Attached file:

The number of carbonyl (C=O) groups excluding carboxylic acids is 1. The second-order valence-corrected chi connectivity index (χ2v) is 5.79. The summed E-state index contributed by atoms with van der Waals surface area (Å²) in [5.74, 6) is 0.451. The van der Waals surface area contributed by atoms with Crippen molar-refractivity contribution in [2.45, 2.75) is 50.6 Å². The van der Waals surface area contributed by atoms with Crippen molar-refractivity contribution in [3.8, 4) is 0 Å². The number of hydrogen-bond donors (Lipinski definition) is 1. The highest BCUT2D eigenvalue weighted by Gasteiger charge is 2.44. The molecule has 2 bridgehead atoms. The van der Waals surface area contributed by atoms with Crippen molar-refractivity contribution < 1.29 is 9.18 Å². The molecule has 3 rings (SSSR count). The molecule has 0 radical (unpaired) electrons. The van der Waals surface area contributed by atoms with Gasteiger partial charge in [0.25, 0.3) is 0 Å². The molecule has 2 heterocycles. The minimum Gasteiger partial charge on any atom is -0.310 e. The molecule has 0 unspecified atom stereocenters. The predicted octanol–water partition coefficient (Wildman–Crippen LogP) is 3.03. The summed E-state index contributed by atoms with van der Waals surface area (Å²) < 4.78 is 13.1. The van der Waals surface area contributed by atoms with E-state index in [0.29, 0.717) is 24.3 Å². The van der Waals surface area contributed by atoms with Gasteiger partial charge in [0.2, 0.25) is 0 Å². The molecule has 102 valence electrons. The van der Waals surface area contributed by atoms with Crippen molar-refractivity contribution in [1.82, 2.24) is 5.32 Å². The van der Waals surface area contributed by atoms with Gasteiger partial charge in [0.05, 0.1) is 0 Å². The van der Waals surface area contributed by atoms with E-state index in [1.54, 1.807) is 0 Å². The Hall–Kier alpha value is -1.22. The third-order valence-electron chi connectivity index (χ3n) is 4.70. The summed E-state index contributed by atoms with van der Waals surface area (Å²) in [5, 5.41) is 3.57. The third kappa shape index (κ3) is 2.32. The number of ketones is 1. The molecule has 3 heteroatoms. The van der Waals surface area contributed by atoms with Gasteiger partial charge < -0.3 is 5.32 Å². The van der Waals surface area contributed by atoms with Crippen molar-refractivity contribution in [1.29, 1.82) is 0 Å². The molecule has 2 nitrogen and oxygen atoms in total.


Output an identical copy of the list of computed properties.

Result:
The number of carbonyl (C=O) groups excluding carboxylic acids is 1. The second-order valence-corrected chi connectivity index (χ2v) is 5.79. The summed E-state index contributed by atoms with van der Waals surface area (Å²) in [5.74, 6) is 0.451. The van der Waals surface area contributed by atoms with Crippen molar-refractivity contribution in [2.45, 2.75) is 50.6 Å². The van der Waals surface area contributed by atoms with Crippen molar-refractivity contribution in [3.8, 4) is 0 Å². The number of hydrogen-bond donors (Lipinski definition) is 1. The highest BCUT2D eigenvalue weighted by Gasteiger charge is 2.44. The molecule has 2 bridgehead atoms. The van der Waals surface area contributed by atoms with Crippen molar-refractivity contribution < 1.29 is 9.18 Å². The molecule has 3 rings (SSSR count). The molecule has 0 radical (unpaired) electrons. The van der Waals surface area contributed by atoms with Gasteiger partial charge in [0.25, 0.3) is 0 Å². The molecule has 2 heterocycles. The minimum Gasteiger partial charge on any atom is -0.310 e. The molecule has 0 unspecified atom stereocenters. The predicted octanol–water partition coefficient (Wildman–Crippen LogP) is 3.03. The summed E-state index contributed by atoms with van der Waals surface area (Å²) < 4.78 is 13.1. The van der Waals surface area contributed by atoms with E-state index in [0.29, 0.717) is 24.3 Å². The van der Waals surface area contributed by atoms with Gasteiger partial charge in [0.2, 0.25) is 0 Å². The molecule has 102 valence electrons. The van der Waals surface area contributed by atoms with Crippen molar-refractivity contribution in [1.82, 2.24) is 5.32 Å². The van der Waals surface area contributed by atoms with Gasteiger partial charge in [0.05, 0.1) is 0 Å². The van der Waals surface area contributed by atoms with E-state index in [1.54, 1.807) is 0 Å². The Hall–Kier alpha value is -1.22. The third-order valence-electron chi connectivity index (χ3n) is 4.70. The summed E-state index contributed by atoms with van der Waals surface area (Å²) in [5, 5.41) is 3.57. The third kappa shape index (κ3) is 2.32. The number of ketones is 1. The molecule has 3 heteroatoms. The van der Waals surface area contributed by atoms with Gasteiger partial charge < -0.3 is 5.32 Å². The van der Waals surface area contributed by atoms with Crippen molar-refractivity contribution in [1.29, 1.82) is 0 Å². The molecule has 2 nitrogen and oxygen atoms in total.